They’re extremely quick and large breeders, having a gestation period as short as thirteen days long and as long as thirty, depending on the species, managing to deliver up to twenty-four new offspring at a time (yet a litter that big, although possible, is quite uncommon). The baby hamsters are born blind and remain this way until around two weeks old and are weaned from their mother’s milk at around three to four weeks of age. A female hamster can become pregnant between two to five times a year, being the most common between two or three times.
Types Of Hamsters
There are quite a few rodents that are considered “hamsters.” Yet, not all are pet material. But among them, it’s the Mesocricetus Auratu, from the family of the Genus Mesocricetus, or Golden hamster (also called Syrian or “teddy bear” hamster), the most commonly used as a pet. Of thick, silky, mid-length fur, regardless of their yellowy name, these hamsters are usually found with their fur color back, grey, brown, white, red, honey, or a mix of all of these, besides the classic yellow its name would imply.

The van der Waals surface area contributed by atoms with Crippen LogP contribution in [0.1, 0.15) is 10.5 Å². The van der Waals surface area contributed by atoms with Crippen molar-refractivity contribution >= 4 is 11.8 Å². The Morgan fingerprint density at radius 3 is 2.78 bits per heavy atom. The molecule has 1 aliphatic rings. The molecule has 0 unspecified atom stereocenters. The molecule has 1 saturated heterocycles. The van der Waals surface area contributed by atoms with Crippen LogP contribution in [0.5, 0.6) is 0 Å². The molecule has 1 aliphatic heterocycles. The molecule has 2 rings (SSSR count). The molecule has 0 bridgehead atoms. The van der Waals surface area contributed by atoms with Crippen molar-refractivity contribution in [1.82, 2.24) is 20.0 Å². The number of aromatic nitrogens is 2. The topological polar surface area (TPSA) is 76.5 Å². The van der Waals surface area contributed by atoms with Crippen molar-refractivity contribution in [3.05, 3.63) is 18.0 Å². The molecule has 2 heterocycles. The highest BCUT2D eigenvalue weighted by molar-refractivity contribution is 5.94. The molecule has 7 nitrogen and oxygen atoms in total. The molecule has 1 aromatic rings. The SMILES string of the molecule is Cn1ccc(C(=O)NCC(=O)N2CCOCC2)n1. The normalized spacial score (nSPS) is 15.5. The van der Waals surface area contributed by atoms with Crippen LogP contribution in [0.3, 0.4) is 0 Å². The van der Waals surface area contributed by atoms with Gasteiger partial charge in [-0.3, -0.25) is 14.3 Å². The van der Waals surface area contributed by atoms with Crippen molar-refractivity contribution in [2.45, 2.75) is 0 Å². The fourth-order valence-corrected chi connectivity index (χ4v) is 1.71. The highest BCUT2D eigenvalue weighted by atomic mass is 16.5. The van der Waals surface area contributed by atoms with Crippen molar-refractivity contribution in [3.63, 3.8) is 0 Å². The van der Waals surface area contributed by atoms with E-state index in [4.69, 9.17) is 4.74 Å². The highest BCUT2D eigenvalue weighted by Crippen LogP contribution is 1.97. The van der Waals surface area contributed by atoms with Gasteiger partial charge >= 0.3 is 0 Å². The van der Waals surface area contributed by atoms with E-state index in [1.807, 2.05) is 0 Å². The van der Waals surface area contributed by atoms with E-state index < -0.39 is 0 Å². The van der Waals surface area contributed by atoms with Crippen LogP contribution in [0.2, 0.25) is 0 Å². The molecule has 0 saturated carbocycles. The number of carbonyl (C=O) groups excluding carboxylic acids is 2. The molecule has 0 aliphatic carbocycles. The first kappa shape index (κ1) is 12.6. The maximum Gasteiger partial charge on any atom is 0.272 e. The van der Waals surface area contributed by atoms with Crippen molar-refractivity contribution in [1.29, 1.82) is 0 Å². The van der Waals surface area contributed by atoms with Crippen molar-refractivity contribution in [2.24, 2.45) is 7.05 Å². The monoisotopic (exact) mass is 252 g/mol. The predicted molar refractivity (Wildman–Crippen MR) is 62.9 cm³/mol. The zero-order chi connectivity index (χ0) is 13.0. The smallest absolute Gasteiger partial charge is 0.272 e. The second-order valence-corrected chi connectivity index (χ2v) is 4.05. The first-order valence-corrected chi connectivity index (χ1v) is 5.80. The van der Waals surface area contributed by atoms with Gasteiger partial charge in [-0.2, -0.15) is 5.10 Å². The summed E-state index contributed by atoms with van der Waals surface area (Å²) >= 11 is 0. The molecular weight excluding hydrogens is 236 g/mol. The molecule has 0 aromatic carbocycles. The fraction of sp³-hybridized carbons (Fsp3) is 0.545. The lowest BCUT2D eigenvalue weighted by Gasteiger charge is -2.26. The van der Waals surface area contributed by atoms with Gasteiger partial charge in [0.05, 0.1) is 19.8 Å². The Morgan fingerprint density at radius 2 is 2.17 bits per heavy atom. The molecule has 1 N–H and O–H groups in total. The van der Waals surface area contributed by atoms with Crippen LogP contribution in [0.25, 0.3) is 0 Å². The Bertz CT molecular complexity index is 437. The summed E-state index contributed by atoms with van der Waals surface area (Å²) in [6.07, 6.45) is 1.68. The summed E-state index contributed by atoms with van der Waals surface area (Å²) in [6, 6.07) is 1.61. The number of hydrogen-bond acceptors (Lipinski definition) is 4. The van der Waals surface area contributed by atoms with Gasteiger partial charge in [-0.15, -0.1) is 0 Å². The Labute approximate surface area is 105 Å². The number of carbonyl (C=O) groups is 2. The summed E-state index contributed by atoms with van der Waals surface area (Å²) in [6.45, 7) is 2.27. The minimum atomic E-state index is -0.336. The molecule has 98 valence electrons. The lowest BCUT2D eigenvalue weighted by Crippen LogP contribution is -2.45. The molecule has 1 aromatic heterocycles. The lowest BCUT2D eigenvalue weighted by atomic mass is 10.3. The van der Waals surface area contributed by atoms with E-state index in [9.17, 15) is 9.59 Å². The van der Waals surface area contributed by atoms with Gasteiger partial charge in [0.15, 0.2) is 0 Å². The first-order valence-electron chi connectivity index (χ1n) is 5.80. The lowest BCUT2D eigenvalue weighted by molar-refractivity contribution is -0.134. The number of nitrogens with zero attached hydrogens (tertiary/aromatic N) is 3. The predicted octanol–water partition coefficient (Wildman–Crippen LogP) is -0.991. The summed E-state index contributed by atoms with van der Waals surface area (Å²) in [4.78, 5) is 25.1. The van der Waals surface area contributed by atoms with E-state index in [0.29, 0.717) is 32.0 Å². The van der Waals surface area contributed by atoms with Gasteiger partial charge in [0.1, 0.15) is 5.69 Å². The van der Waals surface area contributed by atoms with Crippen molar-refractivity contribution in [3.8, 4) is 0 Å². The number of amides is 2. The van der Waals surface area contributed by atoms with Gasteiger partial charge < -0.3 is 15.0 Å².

Other species less frequently found as house pets are:
- the Cricetulus Griseus (or Chinese hamster),
- the Phodopus Sungorus (or Djngarian or Russian dwarf hamster),
- the Phodopus Roborovskii (or Roborovski hamster), and the Phodopus Campbell (or Campbell’s dwarf hamster).
As a fun fact, most hamster tails are hard to notice as they tend to be short, except for the Chinese hamsters, having a tail roughly of the same length as their main body. This makes them quite easy to spot and tell apart from other species currently available as pets.